But the literature under consideration is of a deeply impoverished sort. Harry Potter and Twilight are good for a quick thrill and an occasional, broad-stroked lesson, but there’s no comparison to true art. At the risk of sounding too high-brow (and my hesitation indicates the extent to which cultural elitism has been discredited), the majority of what people read today is schlock. There’s something to be said for the pleasure of reading Tom Clancy or Dan Brown, I suppose, but their prevalence pushes aside the great authors.

This always amuses me. More people are reading than ever. How can we make this look bad? Oh, yeah, maybe they're reading but it's all puppy-poop! So there!

So let me get this straight.

Year 1309
Number of Literate People Reading Enobling Philosophical and Religious Stuff: 50
Number of Literate People: 50
Number of People communicating prmirily through the written word: 1 (primarily a nun walled into some little room with quill and parchment)

Year 2009
Number of Literate People Reading Enobling Philosophical and Religious Stuff: 50
Number of Literate People Reading Trashy Genre Books Like Harry Potter: 400 million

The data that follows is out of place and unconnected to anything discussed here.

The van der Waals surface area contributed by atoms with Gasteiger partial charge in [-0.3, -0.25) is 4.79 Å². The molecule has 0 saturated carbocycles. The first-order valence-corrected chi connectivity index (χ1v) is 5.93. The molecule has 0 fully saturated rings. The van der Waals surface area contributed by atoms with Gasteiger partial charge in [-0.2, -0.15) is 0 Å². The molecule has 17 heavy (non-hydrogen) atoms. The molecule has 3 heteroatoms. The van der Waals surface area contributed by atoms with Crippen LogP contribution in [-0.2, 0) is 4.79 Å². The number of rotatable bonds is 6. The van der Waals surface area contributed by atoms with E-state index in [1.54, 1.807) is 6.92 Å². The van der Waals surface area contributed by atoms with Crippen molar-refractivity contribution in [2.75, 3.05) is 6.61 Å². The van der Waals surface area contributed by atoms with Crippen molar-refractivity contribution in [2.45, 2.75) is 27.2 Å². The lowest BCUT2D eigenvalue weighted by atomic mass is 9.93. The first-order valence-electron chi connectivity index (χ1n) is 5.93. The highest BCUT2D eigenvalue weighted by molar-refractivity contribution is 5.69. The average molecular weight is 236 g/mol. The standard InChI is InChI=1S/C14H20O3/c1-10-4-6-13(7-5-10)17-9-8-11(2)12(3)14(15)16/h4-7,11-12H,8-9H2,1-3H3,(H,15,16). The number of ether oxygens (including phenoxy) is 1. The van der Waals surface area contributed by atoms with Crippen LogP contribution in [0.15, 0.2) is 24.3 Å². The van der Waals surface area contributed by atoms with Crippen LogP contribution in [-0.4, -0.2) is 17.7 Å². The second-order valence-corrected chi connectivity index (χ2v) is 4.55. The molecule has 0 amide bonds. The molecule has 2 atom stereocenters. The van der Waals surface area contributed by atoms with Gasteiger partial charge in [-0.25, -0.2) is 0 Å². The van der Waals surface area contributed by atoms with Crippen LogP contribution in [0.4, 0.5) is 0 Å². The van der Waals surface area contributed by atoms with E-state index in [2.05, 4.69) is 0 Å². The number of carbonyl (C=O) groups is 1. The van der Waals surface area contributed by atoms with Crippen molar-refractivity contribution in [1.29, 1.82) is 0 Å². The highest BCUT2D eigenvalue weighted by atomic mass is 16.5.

Number of Literate People: Apparently more than 400 million
Number of People communicating prmirily through the written word: millions (primarily geeks walled inside little rooms with a computer)

Yeah, reading has really declined in the past 700 years. Cry me an ocean.

There's been no decline, in real numbers, of those who like to read the erudite and uplifting and obscure. Those of us who are interested in flogging our souls with ink and paper are outnumbered by those who like to watch Punch-and-Judy shows, but that's nothing new.

The main complaint here, it seems to me, is that some dofus went and taught the tasteless masses how to read.